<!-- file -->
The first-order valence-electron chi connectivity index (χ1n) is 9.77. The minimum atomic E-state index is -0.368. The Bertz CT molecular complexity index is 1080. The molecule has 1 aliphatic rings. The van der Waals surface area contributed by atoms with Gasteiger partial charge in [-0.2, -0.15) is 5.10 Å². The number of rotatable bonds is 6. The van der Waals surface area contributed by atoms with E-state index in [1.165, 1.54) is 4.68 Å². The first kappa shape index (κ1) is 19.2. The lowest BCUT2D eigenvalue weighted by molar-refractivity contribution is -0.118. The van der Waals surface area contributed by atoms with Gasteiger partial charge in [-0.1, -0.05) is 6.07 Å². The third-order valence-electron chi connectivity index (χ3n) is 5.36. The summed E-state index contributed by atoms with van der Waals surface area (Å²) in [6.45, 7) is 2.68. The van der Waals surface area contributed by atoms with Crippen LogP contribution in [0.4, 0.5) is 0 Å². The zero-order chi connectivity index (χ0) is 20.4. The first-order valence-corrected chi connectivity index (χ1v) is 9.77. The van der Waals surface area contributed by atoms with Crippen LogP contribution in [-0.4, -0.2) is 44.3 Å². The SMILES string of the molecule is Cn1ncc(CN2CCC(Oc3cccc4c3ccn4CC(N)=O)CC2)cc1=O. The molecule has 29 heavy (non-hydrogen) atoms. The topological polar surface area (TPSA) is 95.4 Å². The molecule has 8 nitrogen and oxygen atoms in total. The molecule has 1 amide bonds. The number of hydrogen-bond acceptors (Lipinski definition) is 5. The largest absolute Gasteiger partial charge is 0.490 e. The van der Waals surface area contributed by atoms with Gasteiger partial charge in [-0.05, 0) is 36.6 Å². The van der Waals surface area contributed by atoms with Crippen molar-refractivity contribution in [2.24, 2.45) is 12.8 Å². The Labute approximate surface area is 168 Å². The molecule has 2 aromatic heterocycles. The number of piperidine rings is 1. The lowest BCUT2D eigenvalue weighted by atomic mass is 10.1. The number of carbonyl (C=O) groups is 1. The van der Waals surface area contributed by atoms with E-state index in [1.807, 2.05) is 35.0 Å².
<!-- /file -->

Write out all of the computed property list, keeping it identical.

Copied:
The first-order valence-electron chi connectivity index (χ1n) is 9.77. The minimum atomic E-state index is -0.368. The Bertz CT molecular complexity index is 1080. The molecule has 1 aliphatic rings. The van der Waals surface area contributed by atoms with Gasteiger partial charge in [-0.2, -0.15) is 5.10 Å². The number of rotatable bonds is 6. The van der Waals surface area contributed by atoms with E-state index in [1.165, 1.54) is 4.68 Å². The first kappa shape index (κ1) is 19.2. The lowest BCUT2D eigenvalue weighted by molar-refractivity contribution is -0.118. The van der Waals surface area contributed by atoms with Gasteiger partial charge in [-0.1, -0.05) is 6.07 Å². The third-order valence-electron chi connectivity index (χ3n) is 5.36. The summed E-state index contributed by atoms with van der Waals surface area (Å²) in [6.45, 7) is 2.68. The van der Waals surface area contributed by atoms with Crippen LogP contribution in [0.4, 0.5) is 0 Å². The zero-order chi connectivity index (χ0) is 20.4. The first-order valence-corrected chi connectivity index (χ1v) is 9.77. The van der Waals surface area contributed by atoms with Crippen LogP contribution in [-0.4, -0.2) is 44.3 Å². The SMILES string of the molecule is Cn1ncc(CN2CCC(Oc3cccc4c3ccn4CC(N)=O)CC2)cc1=O. The molecule has 29 heavy (non-hydrogen) atoms. The topological polar surface area (TPSA) is 95.4 Å². The molecule has 8 nitrogen and oxygen atoms in total. The molecule has 1 amide bonds. The number of hydrogen-bond acceptors (Lipinski definition) is 5. The largest absolute Gasteiger partial charge is 0.490 e. The van der Waals surface area contributed by atoms with Gasteiger partial charge in [-0.05, 0) is 36.6 Å². The van der Waals surface area contributed by atoms with Crippen molar-refractivity contribution in [2.24, 2.45) is 12.8 Å². The Labute approximate surface area is 168 Å². The molecule has 2 aromatic heterocycles. The number of piperidine rings is 1. The lowest BCUT2D eigenvalue weighted by atomic mass is 10.1. The number of carbonyl (C=O) groups is 1. The van der Waals surface area contributed by atoms with E-state index in [1.807, 2.05) is 35.0 Å².